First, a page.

Just Start Something
Welcome to the first book review on From Idea to Done. We like to talk about big ideas, companies that are winning and those that aren’t, and current events in our crazy world of software startups
Erick Roder 0:00
Today we’re actually going to do our first book review. And it’s talking about the hundred dollar startup by Chris Bow, bow. Bow, Gilly bear, Chris G.
Erick Roder 0:28
If you’re googling this, I would just do the hundred dollar startup,
Josh Christy 0:32
it’s on Amazon, you’ll find it, it’s on
Erick Roder 0:33
Amazon, we didn’t win. That’s another episode.
Erick Roder 0:37
But um, I actually I don’t read a ton. And I read the books that you tell me too. And that’s kind of it. And as I’m the boss, or? No, it’s because I learned by talking. And so this is kind of this is how I’m going to learn about all of the books that you read. And so so yeah, what is the problem, the problem that Chris solves with this book.
Josh Christy 1:01
It’s illustrated under, on the inside of the front cover of the book, and there’s a napkin drawn on it says start today, deposit money tomorrow, I think there’s the the idea that if I start the business, I’m going to start making making money. But there’s a disconnect between how that happens,
Erick Roder 1:21
okay, and so I’m just going to, you know, small business or like, Who is this for, then,
Josh Christy 1:27
I’d say this is really good for anyone that has an early stage idea, but they don’t know what to do next. They like the idea of working for themselves are launching a business or a product, but they don’t have all the steps in place. And you should probably make a plan before you’re going to take that big leap. You you definitely should make a plan. But you know, in my world, that’s spreadsheets and burn down charts and expense tables and all this stuff that normal human beings don’t don’t talk enough,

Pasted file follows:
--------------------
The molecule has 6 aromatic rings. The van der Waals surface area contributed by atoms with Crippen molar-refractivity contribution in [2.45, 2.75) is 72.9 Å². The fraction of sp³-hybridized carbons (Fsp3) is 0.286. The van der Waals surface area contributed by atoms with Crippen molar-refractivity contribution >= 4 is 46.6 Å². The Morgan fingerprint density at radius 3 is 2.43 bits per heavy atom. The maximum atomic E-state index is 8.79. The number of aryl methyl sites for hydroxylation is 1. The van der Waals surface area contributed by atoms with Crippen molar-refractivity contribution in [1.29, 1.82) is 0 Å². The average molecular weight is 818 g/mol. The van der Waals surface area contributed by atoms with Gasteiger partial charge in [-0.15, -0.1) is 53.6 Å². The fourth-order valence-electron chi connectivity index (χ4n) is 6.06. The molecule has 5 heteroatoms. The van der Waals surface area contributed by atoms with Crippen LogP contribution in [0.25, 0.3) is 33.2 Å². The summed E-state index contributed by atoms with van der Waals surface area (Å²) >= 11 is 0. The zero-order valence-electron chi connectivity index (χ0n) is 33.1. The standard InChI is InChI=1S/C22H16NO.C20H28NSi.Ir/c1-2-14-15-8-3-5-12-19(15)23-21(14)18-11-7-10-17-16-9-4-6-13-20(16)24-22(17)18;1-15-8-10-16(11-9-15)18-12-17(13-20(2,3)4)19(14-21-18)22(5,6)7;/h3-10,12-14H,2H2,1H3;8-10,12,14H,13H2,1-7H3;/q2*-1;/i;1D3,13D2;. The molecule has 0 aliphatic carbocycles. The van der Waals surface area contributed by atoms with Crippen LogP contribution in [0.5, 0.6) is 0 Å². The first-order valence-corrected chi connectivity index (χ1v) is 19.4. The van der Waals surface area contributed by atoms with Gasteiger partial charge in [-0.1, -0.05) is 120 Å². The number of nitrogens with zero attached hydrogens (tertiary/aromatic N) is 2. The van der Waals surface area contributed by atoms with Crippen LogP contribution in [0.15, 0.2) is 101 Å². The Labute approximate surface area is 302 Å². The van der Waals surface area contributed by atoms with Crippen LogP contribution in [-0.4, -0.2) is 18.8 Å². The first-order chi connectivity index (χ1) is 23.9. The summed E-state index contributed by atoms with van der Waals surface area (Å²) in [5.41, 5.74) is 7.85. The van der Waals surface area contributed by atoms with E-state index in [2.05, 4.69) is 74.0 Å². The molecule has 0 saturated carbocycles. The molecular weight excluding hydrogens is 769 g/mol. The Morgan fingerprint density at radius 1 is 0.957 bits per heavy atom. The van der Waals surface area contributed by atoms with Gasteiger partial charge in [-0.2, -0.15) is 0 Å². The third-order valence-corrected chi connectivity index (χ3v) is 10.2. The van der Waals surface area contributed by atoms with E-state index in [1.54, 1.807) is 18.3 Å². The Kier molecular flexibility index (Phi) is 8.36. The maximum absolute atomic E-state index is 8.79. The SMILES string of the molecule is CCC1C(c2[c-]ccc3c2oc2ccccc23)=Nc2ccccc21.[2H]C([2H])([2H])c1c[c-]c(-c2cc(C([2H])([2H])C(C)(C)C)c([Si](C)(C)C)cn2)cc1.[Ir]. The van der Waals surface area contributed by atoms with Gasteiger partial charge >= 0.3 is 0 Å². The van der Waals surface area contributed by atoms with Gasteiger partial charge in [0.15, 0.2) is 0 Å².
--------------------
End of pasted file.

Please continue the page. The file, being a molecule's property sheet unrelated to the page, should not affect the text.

Erick Roder 1:56
I have no idea what you just said. So let’s kind of break this down and make it easier. And I think that’s what this book does. Can you talk about some of the bigger takeaways as well?
Josh Christy 2:08
One concept that still is applicable for me is start now. Not later. I think there’s this idea that you have to have the perfect thing in place to get something started. Why not just start and figure it out as you go
Erick Roder 2:21
as we talk into $20 microphones to start our little podcast here and so I like that takeaway.
Josh Christy 2:33
The next takeaway that I had is that there’s no complex financials or a secret sauce to get started. There’s a lot of really easy checklist to break down of like, first I need to do X y&z tomorrow, I need to do some more things. So don’t try to think about it as this monumental thing that you have to accomplish at once. You know, there’s the saying that, you know, how do you eat an elephant?
Erick Roder 2:56
It’s a bite at a time.
Erick Roder 2:57
I had no idea and I that’s on my list, but I check it off. And I do a checklist every day. And that helps just kind of straighten things out and get you give you a compass. And that’s an interesting thing. And, and so what’s the big last takeaway from this book?
Josh Christy 3:13
I think everyone thinks that if I just had the money, more money for an office, more money for a team, that it’s going to solve all my problems. Chris shows you how you can get a business started quickly without a lot of money. I think the metrics they have in the book is that he talks to 1500 different entrepreneurs that are making over $50,000 a year and usually put in hundreds of dollars to get it started. So this is actionable advice for anybody that’s trying to start a company. And
Erick Roder 3:43
that’s there you go. That’s the overall quick review of it. Thanks for making me not read this. I might actually pick it up. Um, do you have anything else Joshua?
Josh Christy 3:52
I just wanted to say thanks for listening. If you know a startup that could use daily advice, have them subscribe on iTunes. Perfect. See you next time.